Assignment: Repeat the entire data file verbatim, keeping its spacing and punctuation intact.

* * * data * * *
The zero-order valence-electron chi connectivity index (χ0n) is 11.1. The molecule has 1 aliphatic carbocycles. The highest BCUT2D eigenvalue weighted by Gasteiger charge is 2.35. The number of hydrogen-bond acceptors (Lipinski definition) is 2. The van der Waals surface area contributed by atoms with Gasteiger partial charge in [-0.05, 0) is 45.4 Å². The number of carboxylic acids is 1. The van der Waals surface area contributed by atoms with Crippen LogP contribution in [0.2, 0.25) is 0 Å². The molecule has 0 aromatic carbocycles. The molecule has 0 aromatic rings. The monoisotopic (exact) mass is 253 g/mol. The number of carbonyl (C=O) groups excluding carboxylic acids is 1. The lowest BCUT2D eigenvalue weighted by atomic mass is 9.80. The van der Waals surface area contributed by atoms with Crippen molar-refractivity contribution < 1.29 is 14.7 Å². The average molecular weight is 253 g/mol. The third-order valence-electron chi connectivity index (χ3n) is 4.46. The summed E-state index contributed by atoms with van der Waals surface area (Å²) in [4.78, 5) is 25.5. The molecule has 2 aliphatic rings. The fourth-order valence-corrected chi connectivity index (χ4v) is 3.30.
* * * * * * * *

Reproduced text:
The zero-order valence-electron chi connectivity index (χ0n) is 11.1. The molecule has 1 aliphatic carbocycles. The highest BCUT2D eigenvalue weighted by Gasteiger charge is 2.35. The number of hydrogen-bond acceptors (Lipinski definition) is 2. The van der Waals surface area contributed by atoms with Gasteiger partial charge in [-0.05, 0) is 45.4 Å². The number of carboxylic acids is 1. The van der Waals surface area contributed by atoms with Crippen LogP contribution in [0.2, 0.25) is 0 Å². The molecule has 0 aromatic carbocycles. The molecule has 0 aromatic rings. The monoisotopic (exact) mass is 253 g/mol. The number of carbonyl (C=O) groups excluding carboxylic acids is 1. The lowest BCUT2D eigenvalue weighted by atomic mass is 9.80. The van der Waals surface area contributed by atoms with Crippen molar-refractivity contribution < 1.29 is 14.7 Å². The average molecular weight is 253 g/mol. The third-order valence-electron chi connectivity index (χ3n) is 4.46. The summed E-state index contributed by atoms with van der Waals surface area (Å²) in [4.78, 5) is 25.5. The molecule has 2 aliphatic rings. The fourth-order valence-corrected chi connectivity index (χ4v) is 3.30.